The major focus of this article is to introduce fluids educators, and engineering educators more generally, to the sociological tool of Legitimation Code Theory, through a demonstration of its usefulness in analysing course activities in fluid mechanics. Let us use an analogy here, for context: say you were to perform a catalysis experiment. In order to measure the extent of reaction, you would take samples and have these analyzed, perhaps on a gas chromatograph or using some other analysis method. What we propose here is that LCT is that analysis method—the tool by which we measure whether our experimentis working.
To achieve a demonstration of LCT’s use as an analysis method, the fluid mechanics course will here be broken down into activities—lectures, tutorials, assessments, practicals, assignments, and discussion—and each of these will be analyzed using the lens of LCT, specifically the epistemic plane. A comparison against the transversal of the epistemic plane in industrial application will be presented as a foil to illustrate the gap between the course and its intended site of application.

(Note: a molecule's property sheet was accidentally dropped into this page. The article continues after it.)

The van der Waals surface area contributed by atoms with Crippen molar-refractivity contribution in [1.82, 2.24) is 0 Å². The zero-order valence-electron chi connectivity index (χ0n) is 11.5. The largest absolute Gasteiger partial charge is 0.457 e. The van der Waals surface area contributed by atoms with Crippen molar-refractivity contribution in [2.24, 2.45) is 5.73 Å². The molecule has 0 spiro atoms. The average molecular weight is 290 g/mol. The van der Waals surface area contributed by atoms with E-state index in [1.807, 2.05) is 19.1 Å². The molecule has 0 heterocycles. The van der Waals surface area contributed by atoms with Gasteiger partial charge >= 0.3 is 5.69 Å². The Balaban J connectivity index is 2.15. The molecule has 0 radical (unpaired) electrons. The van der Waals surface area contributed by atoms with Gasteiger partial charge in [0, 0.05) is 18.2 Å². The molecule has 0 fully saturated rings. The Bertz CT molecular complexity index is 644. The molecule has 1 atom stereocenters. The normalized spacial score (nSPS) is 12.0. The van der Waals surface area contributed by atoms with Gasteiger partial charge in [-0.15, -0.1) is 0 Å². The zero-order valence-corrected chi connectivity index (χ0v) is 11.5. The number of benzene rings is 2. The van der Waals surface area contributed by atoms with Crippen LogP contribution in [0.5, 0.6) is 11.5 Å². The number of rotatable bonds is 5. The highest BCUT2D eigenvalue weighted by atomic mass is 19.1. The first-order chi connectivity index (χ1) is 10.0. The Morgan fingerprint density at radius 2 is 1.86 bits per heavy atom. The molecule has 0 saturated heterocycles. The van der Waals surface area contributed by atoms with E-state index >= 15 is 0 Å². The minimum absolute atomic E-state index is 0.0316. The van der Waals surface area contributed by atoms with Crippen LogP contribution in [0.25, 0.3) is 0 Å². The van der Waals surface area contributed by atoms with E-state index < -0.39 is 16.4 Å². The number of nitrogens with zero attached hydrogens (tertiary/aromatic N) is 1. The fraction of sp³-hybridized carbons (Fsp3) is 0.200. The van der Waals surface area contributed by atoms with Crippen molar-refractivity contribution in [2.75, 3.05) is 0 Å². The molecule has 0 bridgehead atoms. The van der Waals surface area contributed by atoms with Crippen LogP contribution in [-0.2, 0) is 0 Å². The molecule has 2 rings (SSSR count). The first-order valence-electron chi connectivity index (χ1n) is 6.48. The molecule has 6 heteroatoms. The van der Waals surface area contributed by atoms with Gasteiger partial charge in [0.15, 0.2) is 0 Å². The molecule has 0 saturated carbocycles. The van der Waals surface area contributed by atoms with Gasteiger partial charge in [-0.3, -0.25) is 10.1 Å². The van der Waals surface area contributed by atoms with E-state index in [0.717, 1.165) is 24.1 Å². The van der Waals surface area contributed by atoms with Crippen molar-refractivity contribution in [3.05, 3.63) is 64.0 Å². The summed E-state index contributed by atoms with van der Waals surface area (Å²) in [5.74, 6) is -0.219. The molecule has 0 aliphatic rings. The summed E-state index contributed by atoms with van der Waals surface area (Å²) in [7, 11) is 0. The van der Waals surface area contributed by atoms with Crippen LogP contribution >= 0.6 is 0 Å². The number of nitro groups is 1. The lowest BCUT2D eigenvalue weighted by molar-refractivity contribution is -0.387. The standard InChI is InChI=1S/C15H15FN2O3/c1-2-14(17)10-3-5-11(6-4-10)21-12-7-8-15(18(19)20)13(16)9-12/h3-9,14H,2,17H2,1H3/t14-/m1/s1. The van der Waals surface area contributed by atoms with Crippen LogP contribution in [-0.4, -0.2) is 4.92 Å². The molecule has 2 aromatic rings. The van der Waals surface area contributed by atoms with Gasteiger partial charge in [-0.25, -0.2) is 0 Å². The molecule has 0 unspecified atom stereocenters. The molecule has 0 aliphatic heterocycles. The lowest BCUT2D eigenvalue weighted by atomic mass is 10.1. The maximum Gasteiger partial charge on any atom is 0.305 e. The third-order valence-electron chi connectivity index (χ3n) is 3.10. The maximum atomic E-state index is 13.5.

For the most part, lectures are dialectic discussions of high-level concepts that are occasionally brought down to the level of example or calculation. As such, they sit firmly in the purist insight quadrant
)—the things being discussed are well defined and the methodology employed to solve the same are well defined and constrained. There may be occasional threads pulled from the situational insight quadrant (for instance, the lecturer may ask, “How could we decide on the pump requirements for a particular reactor configuration?”; the ontic relations are stronger, as in ‘well defined’ (the system), but the approach may be many-fold). There is generally little discussion that could be considered in the Knower insight quadrant